Please help me identify this engine part

Discussion in 'WW2 General' started by artesz, Nov 12, 2011.

  1. artesz

    artesz New Member

    Joined:
    Nov 25, 2009
    Messages:
    5
    Likes Received:
    0
    Trophy Points:
    1
    Dear All,

    First of all I would really say THANK YOU for all information presented in this forum, it is a real pleasure to read all that stuff.
    Recently I have acquired an engine part and I cannot identify the engine type. So do you guys have some idea about this part?
    It is not sure that it comes from the WWII era, but my first thought was it is a part of a radial engine, but as you can see the valve (I assume it is the intake valve due to the shape) is adjustable. That is the reason I am stuck. Never saw anything like this. The only numbers I can see on it is on the valve: 28002

    Thank you for your help.

    artur

    P1150255.JPG P1150254.JPG P1150253.JPG P1150257.JPG P1150265.JPG
     
  2. FLYBOYJ

    FLYBOYJ "THE GREAT GAZOO"
    Staff Member Moderator

    Joined:
    Apr 9, 2005
    Messages:
    23,205
    Likes Received:
    787
    Trophy Points:
    113
    Gender:
    Male
    Occupation:
    Aircraft Maintenance Manager/ Flight Instructor
    Location:
    Colorado, USA
    Part of a cylinder head. Valve, rocker arm and push rod all visible. I believe it is from a radial.
     
  3. Aaron Brooks Wolters

    Aaron Brooks Wolters Well-Known Member

    Joined:
    Jul 28, 2007
    Messages:
    15,723
    Likes Received:
    339
    Trophy Points:
    83
    Gender:
    Male
    Occupation:
    Auto Restoration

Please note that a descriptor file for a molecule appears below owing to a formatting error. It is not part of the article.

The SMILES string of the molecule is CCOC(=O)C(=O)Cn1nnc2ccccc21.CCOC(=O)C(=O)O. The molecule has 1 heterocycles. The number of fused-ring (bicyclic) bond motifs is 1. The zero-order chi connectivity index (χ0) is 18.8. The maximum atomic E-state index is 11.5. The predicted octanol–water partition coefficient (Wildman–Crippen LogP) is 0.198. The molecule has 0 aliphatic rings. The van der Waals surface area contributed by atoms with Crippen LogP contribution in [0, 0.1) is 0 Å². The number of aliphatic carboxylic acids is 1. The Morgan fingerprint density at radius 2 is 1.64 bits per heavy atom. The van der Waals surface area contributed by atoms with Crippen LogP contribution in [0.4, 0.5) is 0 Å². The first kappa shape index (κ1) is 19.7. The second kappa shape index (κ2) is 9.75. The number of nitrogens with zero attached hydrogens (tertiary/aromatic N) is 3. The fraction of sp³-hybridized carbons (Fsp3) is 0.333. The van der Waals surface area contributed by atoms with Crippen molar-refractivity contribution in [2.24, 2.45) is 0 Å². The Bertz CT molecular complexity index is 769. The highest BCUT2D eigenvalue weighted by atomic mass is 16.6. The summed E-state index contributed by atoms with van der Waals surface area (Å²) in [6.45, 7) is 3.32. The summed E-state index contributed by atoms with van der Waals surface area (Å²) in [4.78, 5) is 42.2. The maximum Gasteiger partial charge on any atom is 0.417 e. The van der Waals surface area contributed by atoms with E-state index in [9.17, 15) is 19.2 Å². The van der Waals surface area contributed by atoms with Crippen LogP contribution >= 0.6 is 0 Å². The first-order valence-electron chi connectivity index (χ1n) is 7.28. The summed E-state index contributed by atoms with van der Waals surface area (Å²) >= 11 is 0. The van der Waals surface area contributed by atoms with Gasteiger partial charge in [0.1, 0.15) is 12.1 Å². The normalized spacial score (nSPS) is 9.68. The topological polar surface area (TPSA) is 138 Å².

Location:
    Abingdon, VA.
    #3 Aaron Brooks Wolters, Nov 12, 2011
    Last edited: Nov 12, 2011
    You beat me to FlyboyJ
     
  4. artesz

    artesz New Member

    Joined:
    Nov 25, 2009
    Messages:
    5
    Likes Received:
    0
    Trophy Points:
    1
    Thanks guys, but the rod you see going down from the rocker arm is not the pushrod for the valve, as it is attached to the shaft of the rocker arm. (I guess it is for adjusting the opening height of the valve) I have never seen anything light this for adjusting valve opening.
     
  5. artesz

    artesz New Member

    Joined:
    Nov 25, 2009
    Messages:
    5
    Likes Received:
    0
    Trophy Points:
    1
    Also any suggestion on what engine it belongs (type year etc)?
     
  6. FLYBOYJ

    FLYBOYJ "THE GREAT GAZOO"
    Staff Member Moderator

    Joined:
    Apr 9, 2005
    Messages:
    23,205
    Likes Received:
    787
    Trophy Points:
    113
    Gender:
    Male
    Occupation:
    Aircraft Maintenance Manager/ Flight Instructor
    Location:
    Colorado, USA
    Well it's NOT from an R 1830. So that would rule out a B-17 or B-24.
     
  7. FLYBOYJ

    FLYBOYJ "THE GREAT GAZOO"
    Staff Member Moderator

    Joined:
    Apr 9, 2005
    Messages:
    23,205
    Likes Received:
    787
    Trophy Points:
    113
    Gender:
    Male
    Occupation:
    Aircraft Maintenance Manager/ Flight Instructor
    Location:
    Colorado, USA
    Is there any way you can determine if the hardware that isn't too rusty is either metric or US Standard
     
  8. Airframes

    Airframes Benevolens Magister

    Joined: